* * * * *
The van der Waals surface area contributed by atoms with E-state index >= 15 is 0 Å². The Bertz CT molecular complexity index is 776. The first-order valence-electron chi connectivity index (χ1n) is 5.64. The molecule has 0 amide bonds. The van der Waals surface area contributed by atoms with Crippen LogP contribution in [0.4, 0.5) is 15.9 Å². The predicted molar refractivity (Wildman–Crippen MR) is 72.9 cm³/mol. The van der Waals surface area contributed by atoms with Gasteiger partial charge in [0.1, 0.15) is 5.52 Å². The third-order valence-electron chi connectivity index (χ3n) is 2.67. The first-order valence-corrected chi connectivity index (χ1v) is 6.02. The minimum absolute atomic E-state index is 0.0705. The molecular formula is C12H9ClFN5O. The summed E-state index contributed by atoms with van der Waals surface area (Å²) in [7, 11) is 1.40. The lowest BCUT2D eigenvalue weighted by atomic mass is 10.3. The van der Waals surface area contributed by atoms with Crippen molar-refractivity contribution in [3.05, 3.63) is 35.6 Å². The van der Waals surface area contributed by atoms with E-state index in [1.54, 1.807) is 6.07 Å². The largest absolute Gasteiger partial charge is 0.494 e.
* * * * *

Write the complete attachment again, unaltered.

The van der Waals surface area contributed by atoms with E-state index >= 15 is 0 Å². The Bertz CT molecular complexity index is 776. The first-order valence-electron chi connectivity index (χ1n) is 5.64. The molecule has 0 amide bonds. The van der Waals surface area contributed by atoms with Crippen LogP contribution in [0.4, 0.5) is 15.9 Å². The predicted molar refractivity (Wildman–Crippen MR) is 72.9 cm³/mol. The van der Waals surface area contributed by atoms with Gasteiger partial charge in [0.1, 0.15) is 5.52 Å². The third-order valence-electron chi connectivity index (χ3n) is 2.67. The first-order valence-corrected chi connectivity index (χ1v) is 6.02. The minimum absolute atomic E-state index is 0.0705. The molecular formula is C12H9ClFN5O. The summed E-state index contributed by atoms with van der Waals surface area (Å²) in [7, 11) is 1.40. The lowest BCUT2D eigenvalue weighted by atomic mass is 10.3. The van der Waals surface area contributed by atoms with Crippen molar-refractivity contribution in [3.05, 3.63) is 35.6 Å². The van der Waals surface area contributed by atoms with E-state index in [1.54, 1.807) is 6.07 Å². The largest absolute Gasteiger partial charge is 0.494 e.